6 NS41261), and the James S. McDonnell Foun- involving these structures during inpatient stroke rehabilitation . dation (grant no. 21002032). We hypothesized that patients would accurately self-report No commercial party having a direct financial interest in the results of the research supporting this ARTICLE has or will confer a benefit upon the authors or upon any organization with which the authors are associated. Correspondence to Alexander W. Dromerick, MD, Dept of rehabilitation Medicine, List of Abbreviations Georgetown University School of Medicine, National rehabilitation Hospital, 102. Irving St NW, Washington, DC 20010, e-mail: ACJ acromioclavicular joint Reprints are not available from the author. MAS Modified Ashworth Scale Published online July 2, 2008 at MRC Medical Research Council 0003-9993/08/8908-00138$ NIHSS National Institutes of Health stroke Scale Arch Phys Med Rehabil Vol 89, August 2008. 1590 Shoulder pain DURING stroke rehabilitation , Dromerick when they had elicitable pain , and that we could sort them into Table 1: Participant Characteristics (N 46).
7 Different subgroups based on which soft tissue structures were Characteristics Values found to be involved on physical examination. Understanding the different subgroups would lead to a deeper understanding Age (y) (33 78). of the pathophysiology of Hemiplegic Shoulder pain syndrome Male subjects 24 (52). and thus toward improved treatment. Prior nondisabling Shoulder pain 7 (15). Prior stroke 13 (28). METHODS stroke location This was a prospective cross-sectional study done in an Left 24 (52). academic stroke rehabilitation program, and was approved by Right 22 (48). the Washington University Human Studies Committee. All Dominant side affected 23 (50). persons admitted for stroke rehabilitation during the 3-month Shoulder weakness present study period were included in this study, except those who Flexion 39 (85). refused, were unable to follow 1-step commands, or could not External rotation 40 (87). provide informed consent. Abduction 43 (94). Each consenting subject was interviewed and examined Hypertonicity present within 2 weeks of rehabilitation admission.
8 This was a spe- Shoulder flexion 30 (66). cialty academic service, and particular attention was paid to Shoulder abduction 30 (66). staff training and equipment to minimize inadvertent hemiple- Elbow flexion 32 (70). gic Shoulder trauma. Upper-extremity care for hemiparesis was Self-reported pain 17 (37). the routine provided on the service; this consisted primarily of Neglect 13 (28). arm boards, passive and active range of motion, and compres- Sensory loss 4 (9). sion gloves in cases with substantial dependent edema. Slings NOTE. Values are mean SD (range) or n (%). were used only during mobility training sessions in the therapy gym. All staff was instructed in proper transfer techniques, and gait belts or lift devices were used for transfers. Each assessment was performed by a single physiatrist. They impingement of the rotator cuff or injury to the supraspinatus interviewed subjects for self-report of handedness and for any muscle. In the Speed test,25 the examiner actively resisted the history of stroke or Shoulder pain .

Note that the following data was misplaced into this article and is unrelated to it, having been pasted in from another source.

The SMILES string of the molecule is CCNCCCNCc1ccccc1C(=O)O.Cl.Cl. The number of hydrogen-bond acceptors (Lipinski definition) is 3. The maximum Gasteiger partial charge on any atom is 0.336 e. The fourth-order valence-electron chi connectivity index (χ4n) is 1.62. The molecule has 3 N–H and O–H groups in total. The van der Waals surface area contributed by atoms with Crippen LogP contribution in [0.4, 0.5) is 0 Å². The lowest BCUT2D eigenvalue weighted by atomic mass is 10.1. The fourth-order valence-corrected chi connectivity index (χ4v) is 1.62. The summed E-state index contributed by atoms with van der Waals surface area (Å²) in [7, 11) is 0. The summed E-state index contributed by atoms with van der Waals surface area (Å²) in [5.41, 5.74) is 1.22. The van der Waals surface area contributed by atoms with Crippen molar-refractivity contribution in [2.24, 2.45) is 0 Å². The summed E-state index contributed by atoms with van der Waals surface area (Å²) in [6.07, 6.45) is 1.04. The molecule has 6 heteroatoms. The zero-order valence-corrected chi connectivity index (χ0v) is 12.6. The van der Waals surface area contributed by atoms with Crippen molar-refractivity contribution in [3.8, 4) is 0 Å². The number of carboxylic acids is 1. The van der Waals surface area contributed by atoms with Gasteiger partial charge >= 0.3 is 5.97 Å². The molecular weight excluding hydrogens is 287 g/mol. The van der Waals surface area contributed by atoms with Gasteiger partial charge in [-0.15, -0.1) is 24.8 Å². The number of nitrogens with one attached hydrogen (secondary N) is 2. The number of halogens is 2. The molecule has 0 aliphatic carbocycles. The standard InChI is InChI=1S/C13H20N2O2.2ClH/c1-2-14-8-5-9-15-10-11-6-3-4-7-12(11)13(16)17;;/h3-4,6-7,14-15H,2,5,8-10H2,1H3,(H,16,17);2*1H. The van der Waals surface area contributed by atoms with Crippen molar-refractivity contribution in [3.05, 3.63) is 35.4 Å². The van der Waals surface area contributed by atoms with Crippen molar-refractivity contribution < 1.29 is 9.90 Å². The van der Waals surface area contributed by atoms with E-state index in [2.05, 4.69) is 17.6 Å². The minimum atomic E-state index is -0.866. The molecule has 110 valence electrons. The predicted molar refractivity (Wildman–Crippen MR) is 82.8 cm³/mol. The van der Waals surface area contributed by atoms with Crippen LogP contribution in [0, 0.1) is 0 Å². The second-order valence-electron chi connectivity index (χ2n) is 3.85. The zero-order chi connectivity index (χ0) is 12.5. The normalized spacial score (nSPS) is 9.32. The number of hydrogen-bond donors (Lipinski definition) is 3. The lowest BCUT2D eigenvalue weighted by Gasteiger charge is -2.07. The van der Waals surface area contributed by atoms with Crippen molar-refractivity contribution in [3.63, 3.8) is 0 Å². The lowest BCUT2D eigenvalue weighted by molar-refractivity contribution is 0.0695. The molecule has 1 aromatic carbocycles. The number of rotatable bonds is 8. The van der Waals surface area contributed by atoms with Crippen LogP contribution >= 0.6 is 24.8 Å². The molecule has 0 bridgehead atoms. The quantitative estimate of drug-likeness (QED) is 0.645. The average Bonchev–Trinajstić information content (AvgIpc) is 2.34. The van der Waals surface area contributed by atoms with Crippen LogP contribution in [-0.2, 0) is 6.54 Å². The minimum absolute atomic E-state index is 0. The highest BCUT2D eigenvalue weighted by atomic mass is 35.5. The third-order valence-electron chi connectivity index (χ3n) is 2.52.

9 The interview also included Shoulder elevated in forward flexion at the plane of the scapula a pain questionnaire noting the presence or absence of pain , in a completely extended elbow with the forearm medially location, intensity, radiation, and pain at rest versus end of rotated by the patient. pain in the bicipital groove is said to be range was completed. Each subject was interviewed by the indicative of bicipital tendon involvement. The acromioclavic- investigator, who recorded pain intensity and location by using ular shear test26 is said to indicate pathology at the ACJ. This a visual analog scale for pain and a diagram of the maneuver is performed with the subject sitting; the examiner To rate neglect, the NIHSS neglect item was used; a score of 0 cups his/her hands anteriorly on the clavicle and posteriorly on indicates no neglect, a score of 1 indicates either visual or the spine of scapula. Squeezing the heel of the hands together somatosensory neglect, and a score of 2 indicates both somato- elicits pain in the presence of ACJ inflammation.
10 Finally, we sensory and visual Shoulder strength in flexion, used the Rowe test to show multidirectional instability in the abduction, and extension was measured by using the MRC In this test, the patient was seated in bed with the Hypertonicity in Shoulder flexion and abduction and waist flexed at a 45 angle while the examiner held the head of elbow flexors were measured with the Hypertonicity the humerus by placing 1 hand over the Shoulder so that the was present if the tested muscle group had a score of at least 1 index and the middle fingers sat over the anterior aspect of the on the MAS. humeral head and the thumb on the posterior aspect of the The result of the interobserver reliability study has been humeral head. The examiner then exerted anterior and posterior reported Physical examination of the affected force to elicit instability in either direction. For inferior insta- Shoulder began with a structured musculoskeletal examination bility, traction was applied vertically to elicit a sulcus sign.